Draw a picture on the computer and it immediately shows up on the screen of a hand-held computer in Africa. The person with the palm computer can then use the tiny screen to access a supercomputer in France to perform advanced graphic calculations that a number of logged-on people can see simultaneously. This solution is called Verse, a new protocol for 3D graphics created by a 27-year-old with no previous knowledge of programming at the Royal Institute of Technology (KTH) in Stockholm. Verse was recently demonstrated for the press and public for the first time in Sweden.
Verse replaces troublesome file transfers between graphics programs with real-time communication. For example, two or more architects can simultaneously sit and construct in the same environment from their respective computers, even using different programs. If one of the architects designs a new staircase, it instantly appears on the screens the others are looking at. It can also be used to take advantage of the capacity of another computer via the Internet. For example, with a palm computer out in the forest it would be possible to use, in real time, a supercomputer on the other side of the earth, and have it perform calculations and present the results by means of the Verse protocol. It’s roughly the same principle as having a search engine tap a supercomputer in the U.S. to perform searches.
The principle behind Verse is very general and paves the way for the use of many other graphics programs and contexts where it would be advantageous to work together -games, presentations, visualizations, etc.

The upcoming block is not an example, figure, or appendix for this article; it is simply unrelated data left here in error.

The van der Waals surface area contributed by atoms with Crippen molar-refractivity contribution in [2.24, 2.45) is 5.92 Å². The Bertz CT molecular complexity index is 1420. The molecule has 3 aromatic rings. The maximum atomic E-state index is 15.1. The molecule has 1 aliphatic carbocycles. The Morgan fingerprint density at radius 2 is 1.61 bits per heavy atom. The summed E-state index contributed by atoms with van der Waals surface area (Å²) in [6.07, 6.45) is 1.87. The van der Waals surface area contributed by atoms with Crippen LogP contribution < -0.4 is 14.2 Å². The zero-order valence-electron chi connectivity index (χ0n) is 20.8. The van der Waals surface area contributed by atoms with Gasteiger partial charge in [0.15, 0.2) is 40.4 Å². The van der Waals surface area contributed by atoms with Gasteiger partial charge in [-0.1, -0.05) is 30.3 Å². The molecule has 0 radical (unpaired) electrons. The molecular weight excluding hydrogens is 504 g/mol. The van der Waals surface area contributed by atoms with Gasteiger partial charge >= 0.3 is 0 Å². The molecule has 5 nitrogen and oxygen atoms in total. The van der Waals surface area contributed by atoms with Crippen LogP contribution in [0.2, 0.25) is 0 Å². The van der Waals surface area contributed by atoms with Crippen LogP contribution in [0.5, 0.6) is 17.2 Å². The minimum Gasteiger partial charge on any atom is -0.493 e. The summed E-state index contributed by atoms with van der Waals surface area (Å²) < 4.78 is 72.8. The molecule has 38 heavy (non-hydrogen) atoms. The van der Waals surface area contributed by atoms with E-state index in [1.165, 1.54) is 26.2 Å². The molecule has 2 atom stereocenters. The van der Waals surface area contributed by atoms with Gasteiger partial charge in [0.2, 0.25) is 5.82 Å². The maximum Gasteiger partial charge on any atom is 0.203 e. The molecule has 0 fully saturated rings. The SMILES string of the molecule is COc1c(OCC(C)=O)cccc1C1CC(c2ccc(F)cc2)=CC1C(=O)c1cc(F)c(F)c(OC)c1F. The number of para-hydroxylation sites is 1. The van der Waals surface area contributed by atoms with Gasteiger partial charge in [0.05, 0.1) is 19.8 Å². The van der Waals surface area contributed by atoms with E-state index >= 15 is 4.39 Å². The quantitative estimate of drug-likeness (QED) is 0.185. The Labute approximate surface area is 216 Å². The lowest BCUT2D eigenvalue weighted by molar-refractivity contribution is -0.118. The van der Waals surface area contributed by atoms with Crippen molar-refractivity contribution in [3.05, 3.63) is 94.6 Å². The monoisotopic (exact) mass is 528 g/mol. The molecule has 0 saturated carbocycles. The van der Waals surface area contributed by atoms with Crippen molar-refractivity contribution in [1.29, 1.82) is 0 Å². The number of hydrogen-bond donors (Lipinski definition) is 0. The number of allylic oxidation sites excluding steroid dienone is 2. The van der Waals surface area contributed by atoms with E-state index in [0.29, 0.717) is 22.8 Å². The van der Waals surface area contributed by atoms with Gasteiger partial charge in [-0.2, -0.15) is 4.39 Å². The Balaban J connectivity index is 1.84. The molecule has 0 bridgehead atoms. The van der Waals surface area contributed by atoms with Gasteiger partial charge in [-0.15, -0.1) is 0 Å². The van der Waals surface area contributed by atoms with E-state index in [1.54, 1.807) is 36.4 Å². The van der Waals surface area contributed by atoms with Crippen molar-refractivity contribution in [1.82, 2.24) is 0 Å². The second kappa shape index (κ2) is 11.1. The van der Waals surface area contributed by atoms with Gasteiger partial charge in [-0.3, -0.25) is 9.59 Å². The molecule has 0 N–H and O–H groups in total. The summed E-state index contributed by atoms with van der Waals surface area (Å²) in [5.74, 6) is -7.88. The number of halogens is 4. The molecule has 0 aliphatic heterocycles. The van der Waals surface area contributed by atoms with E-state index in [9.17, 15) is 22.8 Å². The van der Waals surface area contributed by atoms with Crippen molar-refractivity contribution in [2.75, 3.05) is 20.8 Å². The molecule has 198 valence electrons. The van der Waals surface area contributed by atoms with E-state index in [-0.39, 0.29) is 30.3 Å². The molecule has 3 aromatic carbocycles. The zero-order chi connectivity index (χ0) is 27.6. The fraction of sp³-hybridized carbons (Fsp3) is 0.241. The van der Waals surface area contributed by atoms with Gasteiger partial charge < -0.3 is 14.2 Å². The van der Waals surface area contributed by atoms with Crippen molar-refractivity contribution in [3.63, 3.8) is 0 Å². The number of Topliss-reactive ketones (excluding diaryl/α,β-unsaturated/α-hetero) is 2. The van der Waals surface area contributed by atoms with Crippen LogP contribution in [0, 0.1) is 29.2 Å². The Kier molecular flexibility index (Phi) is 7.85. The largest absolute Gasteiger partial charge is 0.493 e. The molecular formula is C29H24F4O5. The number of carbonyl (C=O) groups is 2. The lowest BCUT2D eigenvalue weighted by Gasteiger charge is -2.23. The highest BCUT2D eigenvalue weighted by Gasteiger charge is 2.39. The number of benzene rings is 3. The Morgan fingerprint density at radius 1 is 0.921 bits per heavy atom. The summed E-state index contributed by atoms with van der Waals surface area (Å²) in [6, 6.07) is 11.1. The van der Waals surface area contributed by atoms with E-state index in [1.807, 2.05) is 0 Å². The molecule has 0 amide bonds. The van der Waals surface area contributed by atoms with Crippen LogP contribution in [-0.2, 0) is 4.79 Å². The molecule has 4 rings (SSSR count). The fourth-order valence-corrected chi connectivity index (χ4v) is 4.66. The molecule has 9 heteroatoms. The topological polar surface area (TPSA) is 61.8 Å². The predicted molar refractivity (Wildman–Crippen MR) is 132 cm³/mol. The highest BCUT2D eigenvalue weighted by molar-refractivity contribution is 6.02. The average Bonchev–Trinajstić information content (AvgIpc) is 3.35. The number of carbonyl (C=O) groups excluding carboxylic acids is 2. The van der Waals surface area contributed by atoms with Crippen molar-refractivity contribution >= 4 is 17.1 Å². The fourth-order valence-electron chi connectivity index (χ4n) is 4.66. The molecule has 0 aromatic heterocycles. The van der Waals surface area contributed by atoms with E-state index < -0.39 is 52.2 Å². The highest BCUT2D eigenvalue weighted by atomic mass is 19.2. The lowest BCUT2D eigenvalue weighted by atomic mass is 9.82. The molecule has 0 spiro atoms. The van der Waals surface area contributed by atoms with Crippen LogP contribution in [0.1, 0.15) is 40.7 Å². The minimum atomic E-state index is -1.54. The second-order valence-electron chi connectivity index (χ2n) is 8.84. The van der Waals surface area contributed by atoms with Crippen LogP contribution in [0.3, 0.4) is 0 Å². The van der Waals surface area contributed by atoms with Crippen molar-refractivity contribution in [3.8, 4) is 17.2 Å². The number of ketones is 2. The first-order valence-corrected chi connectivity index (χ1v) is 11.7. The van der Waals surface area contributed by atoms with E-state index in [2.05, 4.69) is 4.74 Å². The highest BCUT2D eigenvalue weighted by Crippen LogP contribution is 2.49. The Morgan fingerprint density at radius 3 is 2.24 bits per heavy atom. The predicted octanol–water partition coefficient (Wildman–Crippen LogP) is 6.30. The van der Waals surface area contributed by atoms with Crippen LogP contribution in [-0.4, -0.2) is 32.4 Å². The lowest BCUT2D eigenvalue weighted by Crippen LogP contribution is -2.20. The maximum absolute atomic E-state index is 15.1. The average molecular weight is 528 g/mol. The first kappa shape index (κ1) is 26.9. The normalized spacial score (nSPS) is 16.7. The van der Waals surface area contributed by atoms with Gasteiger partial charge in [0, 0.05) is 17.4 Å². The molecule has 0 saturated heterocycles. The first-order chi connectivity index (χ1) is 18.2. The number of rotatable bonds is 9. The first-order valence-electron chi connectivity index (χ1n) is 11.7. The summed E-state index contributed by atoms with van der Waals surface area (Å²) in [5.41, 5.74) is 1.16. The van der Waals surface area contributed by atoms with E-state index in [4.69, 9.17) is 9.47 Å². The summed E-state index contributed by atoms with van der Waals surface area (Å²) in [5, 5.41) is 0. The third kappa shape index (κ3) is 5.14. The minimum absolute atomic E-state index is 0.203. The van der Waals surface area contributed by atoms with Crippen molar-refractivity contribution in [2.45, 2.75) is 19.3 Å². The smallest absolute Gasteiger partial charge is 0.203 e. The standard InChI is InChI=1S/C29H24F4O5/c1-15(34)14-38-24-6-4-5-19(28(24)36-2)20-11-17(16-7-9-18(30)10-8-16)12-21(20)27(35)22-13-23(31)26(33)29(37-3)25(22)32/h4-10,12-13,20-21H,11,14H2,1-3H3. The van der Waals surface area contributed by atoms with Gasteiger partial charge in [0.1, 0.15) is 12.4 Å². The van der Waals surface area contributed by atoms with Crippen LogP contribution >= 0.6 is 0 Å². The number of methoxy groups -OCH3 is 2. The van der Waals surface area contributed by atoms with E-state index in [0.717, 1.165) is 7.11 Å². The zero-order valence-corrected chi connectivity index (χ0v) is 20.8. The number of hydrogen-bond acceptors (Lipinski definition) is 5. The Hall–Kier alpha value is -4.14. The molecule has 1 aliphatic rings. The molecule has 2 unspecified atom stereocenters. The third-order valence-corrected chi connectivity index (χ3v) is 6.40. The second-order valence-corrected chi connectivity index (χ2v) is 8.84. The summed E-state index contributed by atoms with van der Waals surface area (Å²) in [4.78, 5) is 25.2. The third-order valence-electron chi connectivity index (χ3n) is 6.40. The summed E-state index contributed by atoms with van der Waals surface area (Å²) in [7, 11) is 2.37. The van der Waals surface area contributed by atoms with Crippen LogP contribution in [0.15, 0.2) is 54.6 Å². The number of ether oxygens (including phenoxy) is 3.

New cruise ship “Mein Schiff 1” features Fraunhofer 3D sound on board
05.09.2018 | Fraunhofer-Institut für Digitale Medientechnologie IDMT
Small enclosure, big sound, clear speech
31.08.2018 | Fraunhofer-Institut für Digitale Medientechnologie IDMT
Researchers from the University of Basel have reported a new method that allows the physical state of just a few atoms or molecules within a network to be controlled. It is based on the spontaneous self-organization of molecules into extensive networks with pores about one nanometer in size. In the journal ‘small’, the physicists reported on their investigations, which could be of particular importance for the development of new storage devices.
Around the world, researchers are attempting to shrink data storage devices to achieve as large a storage capacity in as small a space as possible. In almost...
The more objects we make "smart," from watches to entire buildings, the greater the need for these devices to store and retrieve massive amounts of data quickly without consuming too much power.
Millions of new memory cells could be part of a computer chip and provide that speed and energy savings, thanks to the discovery of a previously unobserved...
What if, instead of turning up the thermostat, you could warm up with high-tech, flexible patches sewn into your clothes - while significantly reducing your...
A widely used diabetes medication combined with an antihypertensive drug specifically inhibits tumor growth – this was discovered by researchers from the University of Basel’s Biozentrum two years ago. In a follow-up study, recently published in “Cell Reports”, the scientists report that this drug cocktail induces cancer cell death by switching off their energy supply.
The widely used anti-diabetes drug metformin not only reduces blood sugar but also has an anti-cancer effect. However, the metformin dose commonly used in the...
A research team from the University of Zurich has developed a new drone that can retract its propeller arms in flight and make itself small to fit through narrow gaps and holes. This is particularly useful when searching for victims of natural disasters.
Inspecting a damaged building after an earthquake or during a fire is exactly the kind of job that human rescuers would like drones to do for them. A flying...
12.12.2018 | Event News
10.12.2018 | Event News
06.12.2018 | Event News
18.12.2018 | Materials Sciences
18.12.2018 | Physics and Astronomy
18.12.2018 | Physics and Astronomy